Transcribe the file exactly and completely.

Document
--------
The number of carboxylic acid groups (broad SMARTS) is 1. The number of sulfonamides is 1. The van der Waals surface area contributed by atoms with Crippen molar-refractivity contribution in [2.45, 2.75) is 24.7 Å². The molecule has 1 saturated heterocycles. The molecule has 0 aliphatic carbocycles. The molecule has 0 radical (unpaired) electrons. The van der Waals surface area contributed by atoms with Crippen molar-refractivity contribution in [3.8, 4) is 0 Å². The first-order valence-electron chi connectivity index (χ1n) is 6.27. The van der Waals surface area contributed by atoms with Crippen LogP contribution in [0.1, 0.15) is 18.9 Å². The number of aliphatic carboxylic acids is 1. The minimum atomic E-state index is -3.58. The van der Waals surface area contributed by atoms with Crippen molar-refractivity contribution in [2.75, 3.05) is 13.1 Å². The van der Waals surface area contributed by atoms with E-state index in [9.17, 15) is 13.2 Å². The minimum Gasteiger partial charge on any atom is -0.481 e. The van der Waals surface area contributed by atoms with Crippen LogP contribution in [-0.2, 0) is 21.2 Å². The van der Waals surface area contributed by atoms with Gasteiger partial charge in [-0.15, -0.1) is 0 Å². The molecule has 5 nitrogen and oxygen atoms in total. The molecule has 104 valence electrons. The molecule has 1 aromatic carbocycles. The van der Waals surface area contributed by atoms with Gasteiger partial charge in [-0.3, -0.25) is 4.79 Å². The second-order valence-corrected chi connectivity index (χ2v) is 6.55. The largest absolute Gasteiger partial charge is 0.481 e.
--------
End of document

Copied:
The number of carboxylic acid groups (broad SMARTS) is 1. The number of sulfonamides is 1. The van der Waals surface area contributed by atoms with Crippen molar-refractivity contribution in [2.45, 2.75) is 24.7 Å². The molecule has 1 saturated heterocycles. The molecule has 0 aliphatic carbocycles. The molecule has 0 radical (unpaired) electrons. The van der Waals surface area contributed by atoms with Crippen molar-refractivity contribution in [3.8, 4) is 0 Å². The first-order valence-electron chi connectivity index (χ1n) is 6.27. The van der Waals surface area contributed by atoms with Crippen LogP contribution in [0.1, 0.15) is 18.9 Å². The number of aliphatic carboxylic acids is 1. The minimum atomic E-state index is -3.58. The van der Waals surface area contributed by atoms with Crippen molar-refractivity contribution in [2.75, 3.05) is 13.1 Å². The van der Waals surface area contributed by atoms with E-state index in [9.17, 15) is 13.2 Å². The minimum Gasteiger partial charge on any atom is -0.481 e. The van der Waals surface area contributed by atoms with Crippen LogP contribution in [-0.2, 0) is 21.2 Å². The van der Waals surface area contributed by atoms with Gasteiger partial charge in [-0.15, -0.1) is 0 Å². The molecule has 5 nitrogen and oxygen atoms in total. The molecule has 104 valence electrons. The molecule has 1 aromatic carbocycles. The van der Waals surface area contributed by atoms with Gasteiger partial charge in [-0.3, -0.25) is 4.79 Å². The second-order valence-corrected chi connectivity index (χ2v) is 6.55. The largest absolute Gasteiger partial charge is 0.481 e.